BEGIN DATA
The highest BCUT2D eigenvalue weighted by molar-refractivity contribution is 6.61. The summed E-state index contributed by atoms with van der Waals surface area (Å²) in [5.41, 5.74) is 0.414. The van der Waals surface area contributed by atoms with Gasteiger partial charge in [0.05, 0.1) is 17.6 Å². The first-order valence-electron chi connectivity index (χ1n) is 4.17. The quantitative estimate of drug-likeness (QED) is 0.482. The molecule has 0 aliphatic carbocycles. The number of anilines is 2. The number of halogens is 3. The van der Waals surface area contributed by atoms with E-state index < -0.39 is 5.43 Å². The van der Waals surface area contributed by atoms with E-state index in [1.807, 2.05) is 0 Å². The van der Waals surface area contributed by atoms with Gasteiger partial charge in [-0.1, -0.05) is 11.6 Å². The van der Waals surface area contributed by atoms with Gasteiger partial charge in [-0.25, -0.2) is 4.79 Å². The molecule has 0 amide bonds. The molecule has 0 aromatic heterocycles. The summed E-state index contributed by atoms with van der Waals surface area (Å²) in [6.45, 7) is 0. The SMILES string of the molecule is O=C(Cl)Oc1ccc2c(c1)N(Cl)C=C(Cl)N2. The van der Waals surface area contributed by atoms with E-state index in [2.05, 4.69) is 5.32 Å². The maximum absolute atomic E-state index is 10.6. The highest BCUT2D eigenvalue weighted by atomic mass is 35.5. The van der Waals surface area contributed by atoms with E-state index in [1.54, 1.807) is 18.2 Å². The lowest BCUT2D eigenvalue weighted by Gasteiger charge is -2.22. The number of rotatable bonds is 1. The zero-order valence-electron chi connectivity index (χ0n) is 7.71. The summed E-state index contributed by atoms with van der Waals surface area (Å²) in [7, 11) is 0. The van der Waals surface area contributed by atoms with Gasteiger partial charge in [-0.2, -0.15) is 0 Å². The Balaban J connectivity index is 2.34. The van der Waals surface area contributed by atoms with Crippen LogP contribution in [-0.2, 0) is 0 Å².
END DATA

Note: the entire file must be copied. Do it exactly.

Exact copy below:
The highest BCUT2D eigenvalue weighted by molar-refractivity contribution is 6.61. The summed E-state index contributed by atoms with van der Waals surface area (Å²) in [5.41, 5.74) is 0.414. The van der Waals surface area contributed by atoms with Gasteiger partial charge in [0.05, 0.1) is 17.6 Å². The first-order valence-electron chi connectivity index (χ1n) is 4.17. The quantitative estimate of drug-likeness (QED) is 0.482. The molecule has 0 aliphatic carbocycles. The number of anilines is 2. The number of halogens is 3. The van der Waals surface area contributed by atoms with E-state index < -0.39 is 5.43 Å². The van der Waals surface area contributed by atoms with E-state index in [1.807, 2.05) is 0 Å². The van der Waals surface area contributed by atoms with Gasteiger partial charge in [-0.1, -0.05) is 11.6 Å². The van der Waals surface area contributed by atoms with Gasteiger partial charge in [-0.25, -0.2) is 4.79 Å². The molecule has 0 amide bonds. The molecule has 0 aromatic heterocycles. The summed E-state index contributed by atoms with van der Waals surface area (Å²) in [6.45, 7) is 0. The SMILES string of the molecule is O=C(Cl)Oc1ccc2c(c1)N(Cl)C=C(Cl)N2. The van der Waals surface area contributed by atoms with E-state index in [2.05, 4.69) is 5.32 Å². The maximum absolute atomic E-state index is 10.6. The highest BCUT2D eigenvalue weighted by atomic mass is 35.5. The van der Waals surface area contributed by atoms with E-state index in [1.54, 1.807) is 18.2 Å². The lowest BCUT2D eigenvalue weighted by Gasteiger charge is -2.22. The number of rotatable bonds is 1. The zero-order valence-electron chi connectivity index (χ0n) is 7.71. The summed E-state index contributed by atoms with van der Waals surface area (Å²) in [7, 11) is 0. The van der Waals surface area contributed by atoms with Gasteiger partial charge in [-0.2, -0.15) is 0 Å². The Balaban J connectivity index is 2.34. The van der Waals surface area contributed by atoms with Crippen LogP contribution in [-0.2, 0) is 0 Å².